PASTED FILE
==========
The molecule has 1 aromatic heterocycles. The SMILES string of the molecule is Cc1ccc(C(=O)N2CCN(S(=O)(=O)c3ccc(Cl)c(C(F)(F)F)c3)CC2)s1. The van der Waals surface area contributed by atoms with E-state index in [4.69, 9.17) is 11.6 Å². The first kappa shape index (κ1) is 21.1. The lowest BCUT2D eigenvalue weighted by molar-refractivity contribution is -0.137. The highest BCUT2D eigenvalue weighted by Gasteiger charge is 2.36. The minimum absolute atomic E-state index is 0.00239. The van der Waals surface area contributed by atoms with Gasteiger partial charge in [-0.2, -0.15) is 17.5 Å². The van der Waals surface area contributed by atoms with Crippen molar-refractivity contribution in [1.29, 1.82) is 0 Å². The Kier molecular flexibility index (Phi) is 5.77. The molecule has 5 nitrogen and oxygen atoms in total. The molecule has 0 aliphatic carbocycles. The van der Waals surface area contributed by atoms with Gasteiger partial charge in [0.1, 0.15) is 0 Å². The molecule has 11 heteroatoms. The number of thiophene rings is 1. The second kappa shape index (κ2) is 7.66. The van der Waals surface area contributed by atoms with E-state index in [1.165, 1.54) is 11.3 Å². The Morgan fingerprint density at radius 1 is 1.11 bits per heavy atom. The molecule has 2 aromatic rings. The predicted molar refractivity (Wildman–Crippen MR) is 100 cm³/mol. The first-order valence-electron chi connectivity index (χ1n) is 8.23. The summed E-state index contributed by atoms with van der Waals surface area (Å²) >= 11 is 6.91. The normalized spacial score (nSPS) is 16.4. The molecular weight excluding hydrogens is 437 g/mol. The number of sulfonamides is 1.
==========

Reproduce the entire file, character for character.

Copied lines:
The molecule has 1 aromatic heterocycles. The SMILES string of the molecule is Cc1ccc(C(=O)N2CCN(S(=O)(=O)c3ccc(Cl)c(C(F)(F)F)c3)CC2)s1. The van der Waals surface area contributed by atoms with E-state index in [4.69, 9.17) is 11.6 Å². The first kappa shape index (κ1) is 21.1. The lowest BCUT2D eigenvalue weighted by molar-refractivity contribution is -0.137. The highest BCUT2D eigenvalue weighted by Gasteiger charge is 2.36. The minimum absolute atomic E-state index is 0.00239. The van der Waals surface area contributed by atoms with Gasteiger partial charge in [-0.2, -0.15) is 17.5 Å². The van der Waals surface area contributed by atoms with Crippen molar-refractivity contribution in [1.29, 1.82) is 0 Å². The Kier molecular flexibility index (Phi) is 5.77. The molecule has 5 nitrogen and oxygen atoms in total. The molecule has 0 aliphatic carbocycles. The van der Waals surface area contributed by atoms with Gasteiger partial charge in [0.1, 0.15) is 0 Å². The molecule has 11 heteroatoms. The number of thiophene rings is 1. The second kappa shape index (κ2) is 7.66. The van der Waals surface area contributed by atoms with E-state index in [1.165, 1.54) is 11.3 Å². The Morgan fingerprint density at radius 1 is 1.11 bits per heavy atom. The molecule has 2 aromatic rings. The predicted molar refractivity (Wildman–Crippen MR) is 100 cm³/mol. The first-order valence-electron chi connectivity index (χ1n) is 8.23. The summed E-state index contributed by atoms with van der Waals surface area (Å²) >= 11 is 6.91. The normalized spacial score (nSPS) is 16.4. The molecular weight excluding hydrogens is 437 g/mol. The number of sulfonamides is 1.